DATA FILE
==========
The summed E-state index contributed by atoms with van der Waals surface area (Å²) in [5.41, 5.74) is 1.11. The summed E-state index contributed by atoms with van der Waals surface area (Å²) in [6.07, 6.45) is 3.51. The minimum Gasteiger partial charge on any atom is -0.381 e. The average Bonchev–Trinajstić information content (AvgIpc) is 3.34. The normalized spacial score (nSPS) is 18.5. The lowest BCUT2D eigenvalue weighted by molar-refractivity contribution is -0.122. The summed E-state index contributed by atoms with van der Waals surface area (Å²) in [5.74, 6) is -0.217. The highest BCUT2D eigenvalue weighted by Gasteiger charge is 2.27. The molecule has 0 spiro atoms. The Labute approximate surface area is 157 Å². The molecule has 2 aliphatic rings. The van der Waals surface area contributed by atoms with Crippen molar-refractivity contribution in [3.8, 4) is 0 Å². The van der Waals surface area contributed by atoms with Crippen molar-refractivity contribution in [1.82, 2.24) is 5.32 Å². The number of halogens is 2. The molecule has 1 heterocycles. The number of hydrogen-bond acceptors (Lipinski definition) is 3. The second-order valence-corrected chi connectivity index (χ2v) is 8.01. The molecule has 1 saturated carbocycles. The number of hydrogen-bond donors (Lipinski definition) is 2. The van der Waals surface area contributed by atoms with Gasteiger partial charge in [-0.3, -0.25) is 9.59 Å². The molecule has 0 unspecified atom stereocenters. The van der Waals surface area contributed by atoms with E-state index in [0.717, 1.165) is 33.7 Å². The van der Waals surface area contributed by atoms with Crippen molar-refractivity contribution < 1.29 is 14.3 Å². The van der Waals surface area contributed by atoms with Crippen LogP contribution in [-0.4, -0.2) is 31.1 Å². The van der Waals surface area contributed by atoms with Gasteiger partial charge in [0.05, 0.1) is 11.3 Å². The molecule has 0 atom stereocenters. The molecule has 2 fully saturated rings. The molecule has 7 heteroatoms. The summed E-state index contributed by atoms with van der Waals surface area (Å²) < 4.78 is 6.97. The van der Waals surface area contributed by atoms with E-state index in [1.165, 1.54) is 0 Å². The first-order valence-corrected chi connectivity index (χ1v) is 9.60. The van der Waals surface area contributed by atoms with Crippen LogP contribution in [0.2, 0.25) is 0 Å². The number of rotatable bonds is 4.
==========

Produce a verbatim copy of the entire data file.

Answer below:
The summed E-state index contributed by atoms with van der Waals surface area (Å²) in [5.41, 5.74) is 1.11. The summed E-state index contributed by atoms with van der Waals surface area (Å²) in [6.07, 6.45) is 3.51. The minimum Gasteiger partial charge on any atom is -0.381 e. The average Bonchev–Trinajstić information content (AvgIpc) is 3.34. The normalized spacial score (nSPS) is 18.5. The lowest BCUT2D eigenvalue weighted by molar-refractivity contribution is -0.122. The summed E-state index contributed by atoms with van der Waals surface area (Å²) in [5.74, 6) is -0.217. The highest BCUT2D eigenvalue weighted by Gasteiger charge is 2.27. The molecule has 0 spiro atoms. The Labute approximate surface area is 157 Å². The molecule has 2 aliphatic rings. The van der Waals surface area contributed by atoms with Crippen molar-refractivity contribution in [3.8, 4) is 0 Å². The van der Waals surface area contributed by atoms with Crippen molar-refractivity contribution in [1.82, 2.24) is 5.32 Å². The number of halogens is 2. The molecule has 1 heterocycles. The number of hydrogen-bond acceptors (Lipinski definition) is 3. The second-order valence-corrected chi connectivity index (χ2v) is 8.01. The molecule has 1 saturated carbocycles. The number of hydrogen-bond donors (Lipinski definition) is 2. The van der Waals surface area contributed by atoms with Gasteiger partial charge in [-0.3, -0.25) is 9.59 Å². The molecule has 0 unspecified atom stereocenters. The van der Waals surface area contributed by atoms with E-state index in [0.717, 1.165) is 33.7 Å². The van der Waals surface area contributed by atoms with Crippen molar-refractivity contribution < 1.29 is 14.3 Å². The van der Waals surface area contributed by atoms with Crippen LogP contribution in [-0.4, -0.2) is 31.1 Å². The van der Waals surface area contributed by atoms with Gasteiger partial charge in [0.05, 0.1) is 11.3 Å². The molecule has 0 atom stereocenters. The molecule has 2 fully saturated rings. The molecule has 7 heteroatoms. The summed E-state index contributed by atoms with van der Waals surface area (Å²) < 4.78 is 6.97. The van der Waals surface area contributed by atoms with E-state index in [1.165, 1.54) is 0 Å². The first-order valence-corrected chi connectivity index (χ1v) is 9.60. The van der Waals surface area contributed by atoms with Crippen LogP contribution in [0.2, 0.25) is 0 Å². The number of rotatable bonds is 4.